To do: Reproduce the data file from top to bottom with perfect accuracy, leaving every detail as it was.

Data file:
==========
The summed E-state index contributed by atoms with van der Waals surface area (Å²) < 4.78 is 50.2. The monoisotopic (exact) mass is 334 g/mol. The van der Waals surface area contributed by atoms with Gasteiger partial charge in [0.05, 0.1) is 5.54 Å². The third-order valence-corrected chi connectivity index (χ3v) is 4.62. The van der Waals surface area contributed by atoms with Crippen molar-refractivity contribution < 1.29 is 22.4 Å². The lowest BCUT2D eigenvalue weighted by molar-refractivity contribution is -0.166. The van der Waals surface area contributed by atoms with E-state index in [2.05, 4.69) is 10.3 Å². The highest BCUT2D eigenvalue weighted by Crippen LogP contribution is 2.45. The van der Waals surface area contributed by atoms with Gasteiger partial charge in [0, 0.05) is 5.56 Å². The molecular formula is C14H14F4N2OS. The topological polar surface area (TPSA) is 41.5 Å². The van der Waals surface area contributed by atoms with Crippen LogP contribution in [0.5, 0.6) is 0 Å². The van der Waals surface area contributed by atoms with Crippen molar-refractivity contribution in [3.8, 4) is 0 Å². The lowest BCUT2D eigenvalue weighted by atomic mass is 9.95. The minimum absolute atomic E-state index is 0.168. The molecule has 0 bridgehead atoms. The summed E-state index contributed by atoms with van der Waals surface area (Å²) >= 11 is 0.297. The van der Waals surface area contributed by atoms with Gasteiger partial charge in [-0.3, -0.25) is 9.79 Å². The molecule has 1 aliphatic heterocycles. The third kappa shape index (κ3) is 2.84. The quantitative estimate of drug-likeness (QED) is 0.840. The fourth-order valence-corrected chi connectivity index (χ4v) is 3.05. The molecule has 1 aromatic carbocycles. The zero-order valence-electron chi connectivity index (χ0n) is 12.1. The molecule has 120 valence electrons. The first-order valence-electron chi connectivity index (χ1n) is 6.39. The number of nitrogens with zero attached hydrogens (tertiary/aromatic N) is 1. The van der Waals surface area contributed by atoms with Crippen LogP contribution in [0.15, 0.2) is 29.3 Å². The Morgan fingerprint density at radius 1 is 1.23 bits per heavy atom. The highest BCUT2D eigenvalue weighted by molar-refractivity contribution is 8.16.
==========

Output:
The summed E-state index contributed by atoms with van der Waals surface area (Å²) < 4.78 is 50.2. The monoisotopic (exact) mass is 334 g/mol. The van der Waals surface area contributed by atoms with Gasteiger partial charge in [0.05, 0.1) is 5.54 Å². The third-order valence-corrected chi connectivity index (χ3v) is 4.62. The van der Waals surface area contributed by atoms with Crippen molar-refractivity contribution < 1.29 is 22.4 Å². The lowest BCUT2D eigenvalue weighted by molar-refractivity contribution is -0.166. The van der Waals surface area contributed by atoms with E-state index in [2.05, 4.69) is 10.3 Å². The highest BCUT2D eigenvalue weighted by Crippen LogP contribution is 2.45. The van der Waals surface area contributed by atoms with Gasteiger partial charge in [0, 0.05) is 5.56 Å². The molecular formula is C14H14F4N2OS. The topological polar surface area (TPSA) is 41.5 Å². The van der Waals surface area contributed by atoms with Crippen LogP contribution in [0.5, 0.6) is 0 Å². The van der Waals surface area contributed by atoms with Crippen molar-refractivity contribution in [3.8, 4) is 0 Å². The lowest BCUT2D eigenvalue weighted by atomic mass is 9.95. The minimum absolute atomic E-state index is 0.168. The molecule has 0 bridgehead atoms. The summed E-state index contributed by atoms with van der Waals surface area (Å²) >= 11 is 0.297. The van der Waals surface area contributed by atoms with Gasteiger partial charge in [-0.3, -0.25) is 9.79 Å². The molecule has 1 aliphatic heterocycles. The third kappa shape index (κ3) is 2.84. The quantitative estimate of drug-likeness (QED) is 0.840. The fourth-order valence-corrected chi connectivity index (χ4v) is 3.05. The molecule has 1 aromatic carbocycles. The zero-order valence-electron chi connectivity index (χ0n) is 12.1. The molecule has 120 valence electrons. The first-order valence-electron chi connectivity index (χ1n) is 6.39. The number of nitrogens with zero attached hydrogens (tertiary/aromatic N) is 1. The van der Waals surface area contributed by atoms with Crippen LogP contribution in [0.15, 0.2) is 29.3 Å². The Morgan fingerprint density at radius 1 is 1.23 bits per heavy atom. The highest BCUT2D eigenvalue weighted by molar-refractivity contribution is 8.16.